uu.seUppsala University Publications
Change search
ReferencesLink to record
Permanent link

Direct link
Sex-linked markers propose a new mammalian species in Europe.
Uppsala University, Teknisk-naturvetenskapliga vetenskapsområdet, Faculty of Science and Technology, Biology, Department of Evolutionary Biology.
Article in journal (Refereed) Submitted
URN: urn:nbn:se:uu:diva-91484OAI: oai:DiVA.org:uu-91484DiVA: diva2:164236
Available from: 2004-03-24 Created: 2004-03-24Bibliographically approved
In thesis
1. Evolutionary Studies of the Mammalian Y Chromosome
Open this publication in new window or tab >>Evolutionary Studies of the Mammalian Y Chromosome
2004 (English)Doctoral thesis, comprehensive summary (Other academic)
Abstract [en]

Sex chromosomes are useful in elucidating the evolutionary factors affecting diversity and divergence. In particular, Y chromosome analyses may complement studies using mitochondrial DNA for inferring sex-specific population genetic processes.

Y chromosome studies have been scarce due to limited access to genetic markers and the dynamic evolution of Y. Conserved Y-specific primers that could amplify a diverse set of mammalian species were developed from comparison of gametologous X and Y sequences. Y-specific sequence, generally more than one kb, was amplified for all 20 species examined.

Intraspecific diversity on mammalian Y was found to be reduced even when male-biased mutation rate and effective population size were corrected for. A number of factors can cause this low variation on Y of which selection on a haploid chromosome seems most important.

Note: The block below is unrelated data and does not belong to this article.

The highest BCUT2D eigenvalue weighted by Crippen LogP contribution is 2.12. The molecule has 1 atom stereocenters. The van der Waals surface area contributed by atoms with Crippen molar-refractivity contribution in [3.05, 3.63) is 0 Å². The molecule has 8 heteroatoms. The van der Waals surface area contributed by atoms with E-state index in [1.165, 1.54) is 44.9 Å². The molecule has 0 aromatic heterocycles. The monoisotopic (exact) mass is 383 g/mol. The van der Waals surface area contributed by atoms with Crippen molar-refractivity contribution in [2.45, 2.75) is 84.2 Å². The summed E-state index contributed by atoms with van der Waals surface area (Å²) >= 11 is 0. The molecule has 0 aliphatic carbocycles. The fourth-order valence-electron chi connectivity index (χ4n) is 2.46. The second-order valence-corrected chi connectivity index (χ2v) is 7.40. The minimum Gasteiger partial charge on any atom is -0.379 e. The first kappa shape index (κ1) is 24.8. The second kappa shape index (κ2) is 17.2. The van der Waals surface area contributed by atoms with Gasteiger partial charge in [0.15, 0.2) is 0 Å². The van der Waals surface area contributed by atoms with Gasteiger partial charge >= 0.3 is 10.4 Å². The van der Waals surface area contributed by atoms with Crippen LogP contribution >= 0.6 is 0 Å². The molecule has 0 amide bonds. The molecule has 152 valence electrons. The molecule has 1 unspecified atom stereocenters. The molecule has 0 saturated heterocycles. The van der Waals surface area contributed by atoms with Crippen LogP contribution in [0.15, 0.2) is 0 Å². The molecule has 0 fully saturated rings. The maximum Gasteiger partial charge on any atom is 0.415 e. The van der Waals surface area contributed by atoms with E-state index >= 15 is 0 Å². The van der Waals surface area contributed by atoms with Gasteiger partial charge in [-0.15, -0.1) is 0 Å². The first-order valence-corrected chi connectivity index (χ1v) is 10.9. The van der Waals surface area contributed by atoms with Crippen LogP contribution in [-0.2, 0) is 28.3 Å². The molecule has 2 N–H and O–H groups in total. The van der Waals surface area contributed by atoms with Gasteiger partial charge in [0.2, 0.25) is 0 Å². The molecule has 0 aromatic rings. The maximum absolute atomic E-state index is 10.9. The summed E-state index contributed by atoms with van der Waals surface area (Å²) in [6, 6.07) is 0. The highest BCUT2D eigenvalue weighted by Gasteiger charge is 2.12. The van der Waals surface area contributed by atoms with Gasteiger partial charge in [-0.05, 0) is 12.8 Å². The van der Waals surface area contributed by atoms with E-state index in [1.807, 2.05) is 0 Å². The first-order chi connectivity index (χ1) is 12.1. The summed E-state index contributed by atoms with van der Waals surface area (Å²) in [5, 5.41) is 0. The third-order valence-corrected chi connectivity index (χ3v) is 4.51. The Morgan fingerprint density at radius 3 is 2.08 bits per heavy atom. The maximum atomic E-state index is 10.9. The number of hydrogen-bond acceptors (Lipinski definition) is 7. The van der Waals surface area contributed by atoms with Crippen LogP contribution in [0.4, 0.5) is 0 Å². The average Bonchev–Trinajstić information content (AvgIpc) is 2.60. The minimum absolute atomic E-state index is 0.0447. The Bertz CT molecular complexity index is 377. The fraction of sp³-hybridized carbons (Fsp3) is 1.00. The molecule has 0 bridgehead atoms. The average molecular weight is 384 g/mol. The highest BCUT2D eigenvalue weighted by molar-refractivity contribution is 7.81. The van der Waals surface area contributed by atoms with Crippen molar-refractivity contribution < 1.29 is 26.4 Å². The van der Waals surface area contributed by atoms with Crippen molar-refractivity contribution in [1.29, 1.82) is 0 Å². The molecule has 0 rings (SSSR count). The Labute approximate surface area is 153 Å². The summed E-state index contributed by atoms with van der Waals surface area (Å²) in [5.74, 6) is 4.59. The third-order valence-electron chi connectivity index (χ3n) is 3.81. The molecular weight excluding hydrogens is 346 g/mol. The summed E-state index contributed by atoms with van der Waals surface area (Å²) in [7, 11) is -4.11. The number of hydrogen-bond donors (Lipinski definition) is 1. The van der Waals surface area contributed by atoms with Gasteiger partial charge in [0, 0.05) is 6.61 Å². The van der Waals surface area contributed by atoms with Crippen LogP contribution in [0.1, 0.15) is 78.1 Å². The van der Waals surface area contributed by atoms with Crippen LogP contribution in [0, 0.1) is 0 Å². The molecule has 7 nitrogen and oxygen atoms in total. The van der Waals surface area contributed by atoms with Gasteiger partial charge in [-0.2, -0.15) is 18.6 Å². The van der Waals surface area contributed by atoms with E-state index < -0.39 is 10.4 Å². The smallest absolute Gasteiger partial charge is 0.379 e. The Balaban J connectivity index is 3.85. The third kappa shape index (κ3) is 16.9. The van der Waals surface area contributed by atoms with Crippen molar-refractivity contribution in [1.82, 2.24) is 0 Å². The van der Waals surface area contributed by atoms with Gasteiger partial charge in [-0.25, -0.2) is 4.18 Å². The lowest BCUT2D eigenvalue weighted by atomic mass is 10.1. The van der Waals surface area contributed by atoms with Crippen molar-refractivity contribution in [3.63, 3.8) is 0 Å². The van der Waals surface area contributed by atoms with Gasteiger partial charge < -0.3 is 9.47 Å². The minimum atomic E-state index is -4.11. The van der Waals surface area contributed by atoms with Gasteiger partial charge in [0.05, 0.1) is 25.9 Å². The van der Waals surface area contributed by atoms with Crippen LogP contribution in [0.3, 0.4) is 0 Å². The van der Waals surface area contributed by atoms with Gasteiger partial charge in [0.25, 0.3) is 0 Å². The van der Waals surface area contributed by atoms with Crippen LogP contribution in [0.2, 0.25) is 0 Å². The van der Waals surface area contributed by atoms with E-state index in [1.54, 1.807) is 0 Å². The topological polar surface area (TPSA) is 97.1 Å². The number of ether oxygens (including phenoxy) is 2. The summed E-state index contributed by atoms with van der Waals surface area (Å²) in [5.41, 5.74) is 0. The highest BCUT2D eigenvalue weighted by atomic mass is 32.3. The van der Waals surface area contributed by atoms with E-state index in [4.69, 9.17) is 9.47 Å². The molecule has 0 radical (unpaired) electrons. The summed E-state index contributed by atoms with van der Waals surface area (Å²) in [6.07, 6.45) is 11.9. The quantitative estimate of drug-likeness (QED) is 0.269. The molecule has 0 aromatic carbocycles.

The field vole (Microtus agrestis), a common and well-studied small mammal in Eurasia, was examined for X and Y variability. Earlier studies on mtDNA had shown that the field vole is separated in two distinct lineages in Europe. The X and Y chromosome sequences confirmed the deep split and suggested that the two lineages of field vole should be reclassified as two separate species.

Two distinct Y chromosome haplogroups were found in modern European cattle, distributed among breeds according to a north-south gradient. Ancient DNA analysis of European aurochsen showed the northern haplogroup to be the most common, possibly indicating local hybridization between domestic cows and wild aurochs bulls in Europe.

Place, publisher, year, edition, pages
Uppsala: Acta Universitatis Upsaliensis, 2004. 55 p.
Comprehensive Summaries of Uppsala Dissertations from the Faculty of Science and Technology, ISSN 1104-232X ; 951
Genetics, Y chromosome, field vole, cattle, selection, primer design, Genetik
National Category
Medical Genetics
urn:nbn:se:uu:diva-4126 (URN)91-554-5904-8 (ISBN)
Public defence
2004-04-16, Zootissalen, EBC, Uppsala, 10:00
Available from: 2004-03-24 Created: 2004-03-24Bibliographically approved

Open Access in DiVA

No full text

By organisation
Department of Evolutionary Biology

Search outside of DiVA

GoogleGoogle Scholar
The number of downloads is the sum of all downloads of full texts. It may include eg previous versions that are now no longer available

Total: 51 hits
ReferencesLink to record
Permanent link

Direct link